May 9, 2021

I Have Called You Friends

John 15:9-17

May 9, 2021 – Mother’s Day

By Rev. Dr. Kristin Philipson

I want you to try to remember the last time you felt a sense of wholeness, of rightness, of peace – a sense of “this is how life ought to be.”  Maybe lots of small moments – tiny instances – are coming to your mind.  Maybe you’re thinking of moment of real connection to your partner, or a moment when you felt deeply connected to the natural world, or a moment when your intellect sparked with something you just read.  I get that “all is right and well” feeling when I have time to read a book out loud with Sebastian, my youngest, who is nine.  It’s a feeling that comes to me when I have the chance to walk in the woods, usually in the early mornings on the trails in High Park.  It’s a feeling I get when I’m sitting and talking with people I care about.  I think of moments I sitting out on the end of my grandparent’s dock in the summer, a moment of rest and relaxation, a mug of coffee in my hands, the chance to reconnect with family.  Lately I’ve been wondering: why do these moments have to be fleeting?  Is there a reality where we could all feel wholeness, rightness, peace – a sense of “this is how life ought to be,” most of the time?  Imagine that!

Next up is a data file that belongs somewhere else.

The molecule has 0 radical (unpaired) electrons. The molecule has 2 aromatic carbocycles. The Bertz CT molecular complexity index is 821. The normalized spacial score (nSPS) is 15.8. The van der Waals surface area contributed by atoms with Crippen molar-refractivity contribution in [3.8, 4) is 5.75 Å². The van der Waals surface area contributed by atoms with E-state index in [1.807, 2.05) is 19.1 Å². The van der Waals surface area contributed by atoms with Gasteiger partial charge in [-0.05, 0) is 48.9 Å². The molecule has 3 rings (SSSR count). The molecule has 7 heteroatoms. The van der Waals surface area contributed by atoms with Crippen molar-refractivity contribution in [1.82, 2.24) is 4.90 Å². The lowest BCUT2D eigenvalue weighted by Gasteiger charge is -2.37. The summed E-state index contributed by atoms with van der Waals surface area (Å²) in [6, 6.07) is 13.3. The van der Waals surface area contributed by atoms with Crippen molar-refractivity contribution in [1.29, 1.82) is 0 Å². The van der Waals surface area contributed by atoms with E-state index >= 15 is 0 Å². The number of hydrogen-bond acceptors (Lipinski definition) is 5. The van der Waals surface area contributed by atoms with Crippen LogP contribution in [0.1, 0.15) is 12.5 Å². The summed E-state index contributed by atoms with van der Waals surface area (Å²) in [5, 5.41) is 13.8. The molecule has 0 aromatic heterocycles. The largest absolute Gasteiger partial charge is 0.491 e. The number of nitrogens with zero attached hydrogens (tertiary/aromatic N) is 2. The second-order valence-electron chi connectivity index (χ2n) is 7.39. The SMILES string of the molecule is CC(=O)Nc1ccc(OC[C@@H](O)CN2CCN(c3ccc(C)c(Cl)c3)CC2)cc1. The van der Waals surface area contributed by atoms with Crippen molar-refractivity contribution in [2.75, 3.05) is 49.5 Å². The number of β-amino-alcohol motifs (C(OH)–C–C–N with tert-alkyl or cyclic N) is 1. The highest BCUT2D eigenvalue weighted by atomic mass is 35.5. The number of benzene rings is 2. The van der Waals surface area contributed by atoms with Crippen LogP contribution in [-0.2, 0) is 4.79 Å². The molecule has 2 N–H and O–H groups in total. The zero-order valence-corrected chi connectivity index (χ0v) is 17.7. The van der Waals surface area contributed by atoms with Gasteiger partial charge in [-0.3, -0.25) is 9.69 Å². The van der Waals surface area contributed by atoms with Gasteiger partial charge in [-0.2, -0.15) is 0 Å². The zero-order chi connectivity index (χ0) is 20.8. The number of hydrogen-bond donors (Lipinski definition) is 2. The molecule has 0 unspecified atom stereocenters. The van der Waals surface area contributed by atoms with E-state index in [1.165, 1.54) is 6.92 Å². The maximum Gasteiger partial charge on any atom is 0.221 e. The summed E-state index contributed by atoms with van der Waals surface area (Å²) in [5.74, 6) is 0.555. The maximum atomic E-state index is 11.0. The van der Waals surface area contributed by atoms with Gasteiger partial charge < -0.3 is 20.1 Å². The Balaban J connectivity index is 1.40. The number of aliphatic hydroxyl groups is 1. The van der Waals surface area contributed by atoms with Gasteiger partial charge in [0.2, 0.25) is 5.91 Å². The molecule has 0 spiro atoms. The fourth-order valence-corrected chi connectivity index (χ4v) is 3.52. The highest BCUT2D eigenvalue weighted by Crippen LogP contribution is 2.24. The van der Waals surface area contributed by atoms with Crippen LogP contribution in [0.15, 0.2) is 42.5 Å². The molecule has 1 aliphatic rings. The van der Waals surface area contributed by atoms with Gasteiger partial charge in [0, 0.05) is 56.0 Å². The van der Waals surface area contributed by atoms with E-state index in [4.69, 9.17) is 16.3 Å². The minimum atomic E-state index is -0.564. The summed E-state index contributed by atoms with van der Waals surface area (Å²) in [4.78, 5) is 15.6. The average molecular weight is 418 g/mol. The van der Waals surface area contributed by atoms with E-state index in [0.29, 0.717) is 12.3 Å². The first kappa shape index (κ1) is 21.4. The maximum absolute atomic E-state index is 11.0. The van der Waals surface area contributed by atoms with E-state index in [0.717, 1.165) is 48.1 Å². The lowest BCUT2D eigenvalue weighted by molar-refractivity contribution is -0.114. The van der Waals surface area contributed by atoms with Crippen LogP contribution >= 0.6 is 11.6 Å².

For a lot of women, and mothers in particular, those moments of rightness, of peace, of wholeness, aren’t just fleeting experiences – they feel impossible to find.  It seems that for a lot of women, and women who are mothers in particular, the experience of their day to day is a pervasive sense of disappointment and despair, the thought that life would be different, somehow, than it is, more beautiful, more meaningful; that their day to day is harder than anticipated, more stressful, more draining.  And the pandemic has only exacerbated this feeling.  According to the website “,” 93% of mothers report feeling burned out.  A study in The Lancet showed that women’s rates of depression have doubled since the start of the pandemic.  When The New York Times wanted to report on the lives of the more than a million American mothers who left the workforce in order to care for children during this pandemic and the millions more who added extra domestic duties on to fulltime work, what that newspaper ended up creating was a multimedia project called “The Primal Scream” – print reporting mixed with visuals, statistics, and audio unlike anything you’ve ever heard supplied by real working mothers.  The New York Times opened up a hotline as part of their reporting in order to capture the “primal screams” of frustration experienced by mothers during this pandemic. “Nothing I had read on mothers and the pandemic really captured how full-to-bursting every single minute was,” wrote The New York Times Parenting editor, Jessica Grose.  In one of her group’s meetings to plan for this coverage a reporter mentioned that she knew of a group of women who were going out into a field to scream their feelings.  They immediately decided to start the “primal scream” hotline so they could hear from mothers themselves about whatever they needed to vent.